With the rise of VDI (Virtual Desktop Infrastructure, see here for a comprehensive overview) and the momentum it has, one starts to ask similar questions as with conventional server consolidation: what type of virtualization platform is required, how many users/desktops can I host, will there still be room for scaling, etc.
The way to approach this in server virtualization projects is by means of capacity monitoring and planning using virtualization scenarios. We refer to earlier posts for more information about this topic.
The question we are asking: can we use the same concepts and ideas for desktop virtualization? My answer is 'NO', because:
- A user acts completely different than a process or service: less predictable, depending on our mood, depending on the time of the day, etc.
- Some end-user applications ask 1OO% of the CPU even while they are not doing anything. The classic example used to be the game 'Pinball'. Even a screensaver can take a large amount of CPU power.
- In a VDI context, this becomes even more important. For instance: why would you scale your virtual desktop CPU and memory to include desktop search if really nothing personal can be found on the hosted desktop?
- When starting and running 10 applications at the same time, we will probably only use 5 of them later, but still... they require CPU power (and memory) while seeming idle.
- If a user has meetings half the time, does that mean his session is closed? Does it still require processing power? How can this be analyzed?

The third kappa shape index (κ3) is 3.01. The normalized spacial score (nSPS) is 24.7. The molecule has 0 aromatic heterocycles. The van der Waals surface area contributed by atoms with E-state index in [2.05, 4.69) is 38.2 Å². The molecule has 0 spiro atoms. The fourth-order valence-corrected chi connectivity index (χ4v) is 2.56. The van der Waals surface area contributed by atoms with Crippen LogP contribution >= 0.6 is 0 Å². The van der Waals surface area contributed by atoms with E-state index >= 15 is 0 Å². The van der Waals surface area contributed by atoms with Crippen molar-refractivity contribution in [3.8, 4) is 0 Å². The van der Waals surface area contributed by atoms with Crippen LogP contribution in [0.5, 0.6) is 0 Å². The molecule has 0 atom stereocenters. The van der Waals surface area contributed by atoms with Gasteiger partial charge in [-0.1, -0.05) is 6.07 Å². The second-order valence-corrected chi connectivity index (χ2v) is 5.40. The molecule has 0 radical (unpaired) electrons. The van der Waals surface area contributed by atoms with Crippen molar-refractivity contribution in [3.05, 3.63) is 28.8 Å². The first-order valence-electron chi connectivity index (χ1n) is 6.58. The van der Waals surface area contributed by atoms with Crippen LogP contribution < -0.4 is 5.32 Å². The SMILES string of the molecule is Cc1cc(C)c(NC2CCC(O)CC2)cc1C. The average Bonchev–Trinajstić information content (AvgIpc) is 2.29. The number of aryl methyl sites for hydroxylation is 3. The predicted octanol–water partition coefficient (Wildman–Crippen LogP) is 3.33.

In other words, a desktop environment is inherently different from a server environment. This is why in my opinion it is harder to maintain a Citrix farm than a VMware farm: applications and users tend to be less predictable and 'stable' than servers.
Does that mean that we can not do any sizing or planning in a VDI context? On the contrary, we should only keep in mind that applying exactly the same reasoning as with server consolidation planning is not a good idea.
A few more tips:
- Make sure you have an overview of running processes and their CPU/memory utilization. This helps in deciding what is really important.
- Be careful with averages and peaks: a PC that is running all the time will have a low average, but may be used heavily during the day and a PC may be 100% used during the day because of some applications.
- Take into account inactive time during the day.
- Do not try to analyze the 'average' user, instead create classes (say 5 or so) that each have typical characteristics. Use these classes to create the virtualization scenarios.